WASHINGTON — More than a dozen celebrities are lending their star power to the battle against Keystone XL.
The singers, filmmakers and actors — including “Revenge” star Emily VanCamp and Dawn Oliveri of “House of Lies” — lay out arguments against the pipeline in a video produced for the Sierra Club and the Environmental Media Association.
Most of the nearly two-minute spot focuses on the process of extracting bitumen from Alberta, Canada’s oil sands, because the pipeline would transport that hydrocarbon across the U.S. border, giving it a new route to a Midwest oil hub and Gulf Coast refineries.
Some companies use steam-assisted techniques to liquefy the dense bitumen while it is still underground, enabling it to be more easily separated from sand and withdrawn. But decades of more traditional open-pit mining of bitumen have left massive, toxic tailings ponds in once-forested Canadian lands.
In the Sierra Club video, celebrities grimace and shudder as images of those tailings ponds, mines and refineries float across the screen. Oliveri wipes a tear from her eye. “That’s in Canada?” asks VanCamp, before letting out a groan.
“Chewing through 34 football fields of pristine forest every day; that’s the tar sands,” says Malin Akerman, a Swedish-Canadian actress.
“Enough toxic sludge to cover Central Park 11 times a month,” says Frances Fisher, of ABC’s “Resurrection.”
“A disaster for the climate; that’s the tar sands,” adds filmmaker Bryn Mooser.
The video ends with an on-screen message to President Barack Obama: “It’s time to reject Keystone XL once and for all.”
The production comes just days after Obama vetoed legislation that would authorize Keystone XL’s construction, circumventing a long-running State Department analysis of whether the $8 billion pipeline is in the national interest.
Read more: Obama vetoes Keystone XL bill
Environmentalists who oppose the project — and say it would unleash oil sands development in Canada — want Obama to go further and reject the project outright.
But supporters of TransCanada Corp.’s proposed pipeline say Canadian crude will find its way to market with or without Keystone XL. Already, trains are carrying it to refineries across North America, and other pipelines have been proposed to send it to Canadian coasts. Though they face significant opposition, the proposals are a sign of the big market demand for moving oil sands crude.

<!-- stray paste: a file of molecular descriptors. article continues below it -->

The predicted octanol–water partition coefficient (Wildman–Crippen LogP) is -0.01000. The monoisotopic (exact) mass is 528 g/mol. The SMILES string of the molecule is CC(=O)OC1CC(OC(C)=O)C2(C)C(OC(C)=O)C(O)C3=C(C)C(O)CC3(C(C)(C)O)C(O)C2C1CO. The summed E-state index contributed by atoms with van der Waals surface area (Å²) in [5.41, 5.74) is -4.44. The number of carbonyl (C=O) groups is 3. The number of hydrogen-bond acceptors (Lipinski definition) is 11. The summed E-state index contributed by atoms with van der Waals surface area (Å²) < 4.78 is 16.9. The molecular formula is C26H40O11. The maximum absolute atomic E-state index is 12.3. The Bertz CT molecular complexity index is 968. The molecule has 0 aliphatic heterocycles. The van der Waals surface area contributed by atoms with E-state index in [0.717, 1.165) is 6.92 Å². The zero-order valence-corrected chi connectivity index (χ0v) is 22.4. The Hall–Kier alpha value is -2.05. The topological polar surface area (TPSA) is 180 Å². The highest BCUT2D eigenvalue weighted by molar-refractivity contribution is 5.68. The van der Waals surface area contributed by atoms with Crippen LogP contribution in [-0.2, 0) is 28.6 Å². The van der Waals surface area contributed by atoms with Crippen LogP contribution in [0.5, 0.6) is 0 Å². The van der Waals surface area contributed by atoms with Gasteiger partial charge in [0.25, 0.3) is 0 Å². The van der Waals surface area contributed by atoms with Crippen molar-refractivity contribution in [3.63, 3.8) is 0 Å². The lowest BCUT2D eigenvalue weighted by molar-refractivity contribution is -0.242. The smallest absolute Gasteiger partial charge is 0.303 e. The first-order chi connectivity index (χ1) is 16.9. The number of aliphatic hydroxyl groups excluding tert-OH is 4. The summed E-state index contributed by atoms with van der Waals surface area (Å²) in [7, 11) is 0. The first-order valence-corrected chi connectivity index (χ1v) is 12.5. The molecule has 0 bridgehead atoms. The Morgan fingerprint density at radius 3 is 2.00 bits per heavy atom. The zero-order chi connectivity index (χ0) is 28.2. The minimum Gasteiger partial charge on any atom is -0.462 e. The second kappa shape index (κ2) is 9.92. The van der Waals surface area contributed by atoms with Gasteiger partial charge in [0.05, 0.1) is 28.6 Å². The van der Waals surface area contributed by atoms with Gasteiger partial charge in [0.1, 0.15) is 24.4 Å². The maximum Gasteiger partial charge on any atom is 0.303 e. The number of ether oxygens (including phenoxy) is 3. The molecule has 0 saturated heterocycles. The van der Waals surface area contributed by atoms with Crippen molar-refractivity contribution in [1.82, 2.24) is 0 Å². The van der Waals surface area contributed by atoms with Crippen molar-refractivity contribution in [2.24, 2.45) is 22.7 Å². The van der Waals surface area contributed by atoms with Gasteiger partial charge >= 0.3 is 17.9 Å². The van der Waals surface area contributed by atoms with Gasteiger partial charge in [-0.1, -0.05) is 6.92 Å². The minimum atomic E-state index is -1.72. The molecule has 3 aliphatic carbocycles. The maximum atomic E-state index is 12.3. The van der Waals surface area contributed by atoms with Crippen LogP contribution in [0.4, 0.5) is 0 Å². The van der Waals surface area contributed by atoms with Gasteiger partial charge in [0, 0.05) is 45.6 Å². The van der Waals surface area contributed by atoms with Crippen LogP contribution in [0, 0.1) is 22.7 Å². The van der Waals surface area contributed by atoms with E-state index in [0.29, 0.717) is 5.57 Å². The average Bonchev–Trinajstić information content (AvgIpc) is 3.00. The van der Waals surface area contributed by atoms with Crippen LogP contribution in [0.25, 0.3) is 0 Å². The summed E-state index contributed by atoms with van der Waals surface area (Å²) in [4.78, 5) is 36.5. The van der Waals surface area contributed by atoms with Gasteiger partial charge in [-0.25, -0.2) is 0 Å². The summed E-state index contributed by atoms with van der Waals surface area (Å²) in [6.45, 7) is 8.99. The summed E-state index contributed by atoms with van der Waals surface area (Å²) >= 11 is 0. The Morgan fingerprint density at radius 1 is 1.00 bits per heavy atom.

Much of the heavy Canadian crude slated to flow through Keystone XL would be refined inside the United States, displacing crude that is now imported from Mexico and Venezuela, according to a new report.
Read more: Most Keystone crude will stay in U.S.
Canadian oil producers have worked to counter the claims in the new Sierra Club video — including allegations that the oil sands have a bigger carbon footprint than other crudes. Comparable heavy crudes — like those it would replace in U.S. refineries — have a similar carbon intensity, the American Petroleum Institute and others have argued.
Oil sands production is increasingly using non-mining methods to extract bitumen, and companies point to their research on better managing the tailings that are a mining by-product, as well as their efforts to reclaim and replant past tailings ponds as evidence of their environmental commitment.
Calgary-based TransCanada first proposed the project to U.S. regulators in 2008. It went little noticed by environmentalists for several years, before NASA scientist James Hansen’s 2011 prediction that approving Keystone XL would be “game over” for the climate.
It has since become a touchstone in the broader fight over climate change, inspiring demonstrations at the White House and rallies nationwide. And the new Sierra Club video is far from the first time that celebrities have been involved in the fight. Canadian musician Neil Young has used performances to raise awareness. “Splash” star Daryl Hannah was arrested in 2012 after standing in the path of heavy equipment used to build a southern leg of Keystone through Texas.